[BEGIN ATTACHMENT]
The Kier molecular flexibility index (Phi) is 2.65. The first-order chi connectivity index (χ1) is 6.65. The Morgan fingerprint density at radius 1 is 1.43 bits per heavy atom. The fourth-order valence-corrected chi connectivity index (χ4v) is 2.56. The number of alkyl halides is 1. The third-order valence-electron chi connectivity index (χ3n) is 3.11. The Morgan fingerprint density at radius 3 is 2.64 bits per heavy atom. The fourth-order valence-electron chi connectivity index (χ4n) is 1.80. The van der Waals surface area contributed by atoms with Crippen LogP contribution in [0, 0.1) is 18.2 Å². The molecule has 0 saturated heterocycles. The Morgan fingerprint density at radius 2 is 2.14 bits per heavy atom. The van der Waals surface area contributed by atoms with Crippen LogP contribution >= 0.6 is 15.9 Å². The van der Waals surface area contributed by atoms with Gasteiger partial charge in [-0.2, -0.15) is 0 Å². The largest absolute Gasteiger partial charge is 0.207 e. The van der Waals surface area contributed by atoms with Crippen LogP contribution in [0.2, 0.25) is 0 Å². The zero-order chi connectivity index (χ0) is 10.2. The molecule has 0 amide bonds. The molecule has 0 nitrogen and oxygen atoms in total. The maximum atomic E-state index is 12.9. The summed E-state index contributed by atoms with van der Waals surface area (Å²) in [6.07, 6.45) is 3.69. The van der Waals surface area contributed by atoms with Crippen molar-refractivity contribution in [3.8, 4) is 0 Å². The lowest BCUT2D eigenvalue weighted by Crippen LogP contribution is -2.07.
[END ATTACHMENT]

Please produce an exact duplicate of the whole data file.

The Kier molecular flexibility index (Phi) is 2.65. The first-order chi connectivity index (χ1) is 6.65. The Morgan fingerprint density at radius 1 is 1.43 bits per heavy atom. The fourth-order valence-corrected chi connectivity index (χ4v) is 2.56. The number of alkyl halides is 1. The third-order valence-electron chi connectivity index (χ3n) is 3.11. The Morgan fingerprint density at radius 3 is 2.64 bits per heavy atom. The fourth-order valence-electron chi connectivity index (χ4n) is 1.80. The van der Waals surface area contributed by atoms with Crippen LogP contribution in [0, 0.1) is 18.2 Å². The molecule has 0 saturated heterocycles. The Morgan fingerprint density at radius 2 is 2.14 bits per heavy atom. The van der Waals surface area contributed by atoms with Crippen LogP contribution >= 0.6 is 15.9 Å². The van der Waals surface area contributed by atoms with Gasteiger partial charge in [-0.2, -0.15) is 0 Å². The largest absolute Gasteiger partial charge is 0.207 e. The van der Waals surface area contributed by atoms with Crippen LogP contribution in [0.2, 0.25) is 0 Å². The zero-order chi connectivity index (χ0) is 10.2. The molecule has 0 amide bonds. The molecule has 0 nitrogen and oxygen atoms in total. The maximum atomic E-state index is 12.9. The summed E-state index contributed by atoms with van der Waals surface area (Å²) in [6.07, 6.45) is 3.69. The van der Waals surface area contributed by atoms with Crippen molar-refractivity contribution in [3.8, 4) is 0 Å². The lowest BCUT2D eigenvalue weighted by Crippen LogP contribution is -2.07.